Continuing in my running discussion on the subject of Death, begun a few blogs back, probably prompted by the death of a high school friend, as well as my decision to update my own instructions to my family in the event of any catastrophic sickness or demise on my part. That led me to share some excerpts from a manuscript I wrote detailing a question & answer session with The Holy Spirit, with Whom I frequently converse. I figure that any tips from the Other Side will help us all. When I asked about cremation and embalming practices, I learned things that certainly make me wish to steer clear of them. In that spirit, I share them with you, though this won’t be much loved by the Morticians and Funeral Director’s Union.
#40 – What does cremation (rapid burning at high temperatures, which reduces the body to fine ash) of the dead body do to the spirit, or soul, of the deceased? Can they feel it?
We are horrified at the practice of cremation. Not of burning the dead body as it is practiced in some cultures, if enough time is allowed between the death and the burning. Two days to two weeks is best. Cremation is often done very quickly after the person is pronounced dead, and it is much too soon to do anything to disturb the gradual departure of the human spirit from its most recent earthly form. Unawakened human spirits do not have the advantages that an enlightened soul has. A soul believes in and loves God. A spirit has not caught fire with this kind of love. Death is not as easy, nor is it completed as quickly, for a human spirit, as for a soul. But both would suffer from cremation.
There are parts of the human self that do not detach from the body for sometimes as long as a few weeks. These are some of the sensations which are shared by the physical body and the intangible consciousness. One of these is the ability to register pain. Another is the thought processes and consciousness of the cells themselves. Another is the memory which is contained in each cell. These things filter more slowly back to the individual; like leaving a few things behind in the family home when one marries or goes off to college, they don’t all go when the consciousness leaves the body.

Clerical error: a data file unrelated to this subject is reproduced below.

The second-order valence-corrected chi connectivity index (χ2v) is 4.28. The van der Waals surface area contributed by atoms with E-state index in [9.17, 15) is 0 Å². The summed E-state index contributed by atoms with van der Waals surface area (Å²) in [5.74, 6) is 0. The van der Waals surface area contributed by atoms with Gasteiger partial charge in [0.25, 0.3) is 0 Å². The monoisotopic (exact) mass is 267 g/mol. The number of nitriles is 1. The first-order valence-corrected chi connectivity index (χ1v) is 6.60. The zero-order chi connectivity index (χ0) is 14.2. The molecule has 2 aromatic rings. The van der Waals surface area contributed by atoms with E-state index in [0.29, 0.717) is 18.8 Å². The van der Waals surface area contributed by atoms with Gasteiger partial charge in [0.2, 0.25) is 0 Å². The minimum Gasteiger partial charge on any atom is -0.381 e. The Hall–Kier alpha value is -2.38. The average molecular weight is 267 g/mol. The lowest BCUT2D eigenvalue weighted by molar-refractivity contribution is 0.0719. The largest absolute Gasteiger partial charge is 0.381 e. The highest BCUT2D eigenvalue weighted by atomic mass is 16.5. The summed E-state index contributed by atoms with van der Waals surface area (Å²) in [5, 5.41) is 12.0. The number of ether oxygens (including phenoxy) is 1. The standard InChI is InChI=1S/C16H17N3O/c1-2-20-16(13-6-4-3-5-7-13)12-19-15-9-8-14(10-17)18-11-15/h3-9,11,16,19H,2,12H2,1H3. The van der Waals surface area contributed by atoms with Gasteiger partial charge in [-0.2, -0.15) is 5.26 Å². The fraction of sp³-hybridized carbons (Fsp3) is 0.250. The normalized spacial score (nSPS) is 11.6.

Cremation comes as a dreadful, and extremely painful, shock to the recently-deceased person. Frequently, they must go into something like a hospital here, to help them control their terrible anger and to cope with the loss and pain which cremation causes. After the intense pain disappears…(it doesn’t take that long, but the terrible intensity is simply incredible and shouldn’t happen to anyone)… there is a sudden feeling of “scattering,” when they “cannot find themselves” for a long time, and that is almost worse than the pain of burning. The spirit, or soul, needs to know where their body is, because it makes some kind of difference in their ability to recognize themselves. This reduction to ash does not completely void the return of cellular memory, but it delays this process incredibly.
#41 – How about the practice of embalming? (The removal of the blood and the injection of chemicals, such as formaldehyde, to delay the natural decomposition of the body?)
We simply discourage anything of this sort from being done to the dead human body. This practice causes some people on this plane to smell like embalming fluid for a long time. This is very distressing to them and to those who must be near them. This has to do with the gradual transfer of these properties from their physical self to their non-physical self. This transfer is assisted and enabled by the decomposition of the body. The more natural, the better. There is no need for embalming. Do all that you can to avoid it. We are shocked to hear you describing these practices, because humans know about these dangers when they are in this state of being. But they cannot, naturally, remember these things, and so they develop such detrimental practices.
#42 – What about donating the eyes, heart, kidneys, organs, of someone who has died, to be transplanted into a living human who needs that to stay alive?
Yes! This is, not only approved, but encouraged! It is an unselfish act and goes very, very favorably toward the spiritual development of the person who has died, as well as the family which makes such decisions. The transfer from the cells to the departed consciousness can take place much more rapidly when such tissues are kept alive, and their “sense of place” is much stronger, though they do not stay near the new recipient’s body.
#43 – What about the donation of the whole, or part, of the body to medical science, which means that it must sometimes be preserved in formaldehyde? These uses might be for tissue study, in the case of a rare condition; for the dissection by medical students to learn anatomy; or the use of the skeleton for medical study and reference.
Yes! By all means! This is a very good thing and can add to knowledge and it is highly approved. The scent of embalming fluid does not cling to those whose bodies are preserved for this use. People whose bones have become re-strung skeletons, have an amazingly strong sense of “place,” and these bones are often treated with affection and jocularity by those who deal with them.
Maybe, in a future blog, I’ll dig up His comments on the new choice of indefinite body preservation. That of Plastination now being offered by Gunther von Hagens, who puts together the Body Worlds Exhibitions and has sign-up sheets for donating your own body. Judging by the above comments, can you possibly guess what the advice might be?
You’re quite right! No! Nada! Never! Very Bad Idea! Mostly because a plastinated body can last for what…? Thousands of years? That’s a long time to wait for those cell memories…
Next week is a busy one for me. But, I shall return. Maybe you’d like to hear about some other stuff, rather than just death, death, death, all the time. How about birth? Our entry into this Plane of Existence? I thought so! Stay tuned.